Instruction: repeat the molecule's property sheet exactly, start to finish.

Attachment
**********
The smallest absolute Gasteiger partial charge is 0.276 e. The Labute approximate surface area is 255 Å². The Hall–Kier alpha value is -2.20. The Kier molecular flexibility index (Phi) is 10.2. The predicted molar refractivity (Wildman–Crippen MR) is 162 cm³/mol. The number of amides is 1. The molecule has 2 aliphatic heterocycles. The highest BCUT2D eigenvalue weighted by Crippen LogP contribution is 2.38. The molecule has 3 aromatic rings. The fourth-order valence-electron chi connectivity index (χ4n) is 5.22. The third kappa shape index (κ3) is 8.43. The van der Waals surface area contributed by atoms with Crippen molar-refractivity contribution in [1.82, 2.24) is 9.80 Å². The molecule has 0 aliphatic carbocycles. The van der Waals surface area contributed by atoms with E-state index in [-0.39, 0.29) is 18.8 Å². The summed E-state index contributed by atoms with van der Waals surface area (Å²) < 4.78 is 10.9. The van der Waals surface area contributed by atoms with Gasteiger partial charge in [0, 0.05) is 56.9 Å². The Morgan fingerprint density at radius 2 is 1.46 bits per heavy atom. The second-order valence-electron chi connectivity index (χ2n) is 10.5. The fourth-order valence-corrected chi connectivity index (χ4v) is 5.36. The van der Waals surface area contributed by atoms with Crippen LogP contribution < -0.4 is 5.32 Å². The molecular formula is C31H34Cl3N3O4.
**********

The smallest absolute Gasteiger partial charge is 0.276 e. The Labute approximate surface area is 255 Å². The Hall–Kier alpha value is -2.20. The Kier molecular flexibility index (Phi) is 10.2. The predicted molar refractivity (Wildman–Crippen MR) is 162 cm³/mol. The number of amides is 1. The molecule has 2 aliphatic heterocycles. The highest BCUT2D eigenvalue weighted by Crippen LogP contribution is 2.38. The molecule has 3 aromatic rings. The fourth-order valence-electron chi connectivity index (χ4n) is 5.22. The third kappa shape index (κ3) is 8.43. The van der Waals surface area contributed by atoms with Crippen molar-refractivity contribution in [1.82, 2.24) is 9.80 Å². The molecule has 0 aliphatic carbocycles. The van der Waals surface area contributed by atoms with E-state index in [-0.39, 0.29) is 18.8 Å². The summed E-state index contributed by atoms with van der Waals surface area (Å²) < 4.78 is 10.9. The van der Waals surface area contributed by atoms with Gasteiger partial charge in [0, 0.05) is 56.9 Å². The Morgan fingerprint density at radius 2 is 1.46 bits per heavy atom. The second-order valence-electron chi connectivity index (χ2n) is 10.5. The fourth-order valence-corrected chi connectivity index (χ4v) is 5.36. The van der Waals surface area contributed by atoms with Crippen LogP contribution < -0.4 is 5.32 Å². The molecular formula is C31H34Cl3N3O4.